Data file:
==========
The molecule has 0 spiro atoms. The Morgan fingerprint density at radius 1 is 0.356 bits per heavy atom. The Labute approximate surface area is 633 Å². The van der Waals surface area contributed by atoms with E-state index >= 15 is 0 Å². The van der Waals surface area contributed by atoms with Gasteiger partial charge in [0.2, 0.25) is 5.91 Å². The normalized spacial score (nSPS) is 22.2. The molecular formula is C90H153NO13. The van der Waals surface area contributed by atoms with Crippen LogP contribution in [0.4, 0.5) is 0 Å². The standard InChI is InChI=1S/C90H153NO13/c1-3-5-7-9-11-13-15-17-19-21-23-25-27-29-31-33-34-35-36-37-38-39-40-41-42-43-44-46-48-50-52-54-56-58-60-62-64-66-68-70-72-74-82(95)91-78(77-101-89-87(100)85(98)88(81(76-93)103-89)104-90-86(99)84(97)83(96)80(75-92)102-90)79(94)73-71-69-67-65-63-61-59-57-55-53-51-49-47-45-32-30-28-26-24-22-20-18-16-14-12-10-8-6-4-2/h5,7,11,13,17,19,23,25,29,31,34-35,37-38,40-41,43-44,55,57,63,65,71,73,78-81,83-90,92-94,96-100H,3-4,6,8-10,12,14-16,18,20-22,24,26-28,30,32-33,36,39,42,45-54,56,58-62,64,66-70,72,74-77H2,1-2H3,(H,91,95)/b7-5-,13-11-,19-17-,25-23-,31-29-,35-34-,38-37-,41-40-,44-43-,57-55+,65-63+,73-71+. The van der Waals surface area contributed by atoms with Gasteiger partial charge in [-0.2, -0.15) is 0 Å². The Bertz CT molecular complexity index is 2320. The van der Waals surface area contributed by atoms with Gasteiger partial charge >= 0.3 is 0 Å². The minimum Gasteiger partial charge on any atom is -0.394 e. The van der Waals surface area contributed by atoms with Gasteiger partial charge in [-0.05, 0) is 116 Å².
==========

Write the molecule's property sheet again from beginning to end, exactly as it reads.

The molecule has 0 spiro atoms. The Morgan fingerprint density at radius 1 is 0.356 bits per heavy atom. The Labute approximate surface area is 633 Å². The van der Waals surface area contributed by atoms with E-state index >= 15 is 0 Å². The van der Waals surface area contributed by atoms with Gasteiger partial charge in [0.2, 0.25) is 5.91 Å². The normalized spacial score (nSPS) is 22.2. The molecular formula is C90H153NO13. The van der Waals surface area contributed by atoms with Crippen LogP contribution in [0.4, 0.5) is 0 Å². The standard InChI is InChI=1S/C90H153NO13/c1-3-5-7-9-11-13-15-17-19-21-23-25-27-29-31-33-34-35-36-37-38-39-40-41-42-43-44-46-48-50-52-54-56-58-60-62-64-66-68-70-72-74-82(95)91-78(77-101-89-87(100)85(98)88(81(76-93)103-89)104-90-86(99)84(97)83(96)80(75-92)102-90)79(94)73-71-69-67-65-63-61-59-57-55-53-51-49-47-45-32-30-28-26-24-22-20-18-16-14-12-10-8-6-4-2/h5,7,11,13,17,19,23,25,29,31,34-35,37-38,40-41,43-44,55,57,63,65,71,73,78-81,83-90,92-94,96-100H,3-4,6,8-10,12,14-16,18,20-22,24,26-28,30,32-33,36,39,42,45-54,56,58-62,64,66-70,72,74-77H2,1-2H3,(H,91,95)/b7-5-,13-11-,19-17-,25-23-,31-29-,35-34-,38-37-,41-40-,44-43-,57-55+,65-63+,73-71+. The van der Waals surface area contributed by atoms with Gasteiger partial charge in [-0.2, -0.15) is 0 Å². The Bertz CT molecular complexity index is 2320. The van der Waals surface area contributed by atoms with Gasteiger partial charge >= 0.3 is 0 Å². The minimum Gasteiger partial charge on any atom is -0.394 e. The van der Waals surface area contributed by atoms with Gasteiger partial charge in [-0.05, 0) is 116 Å².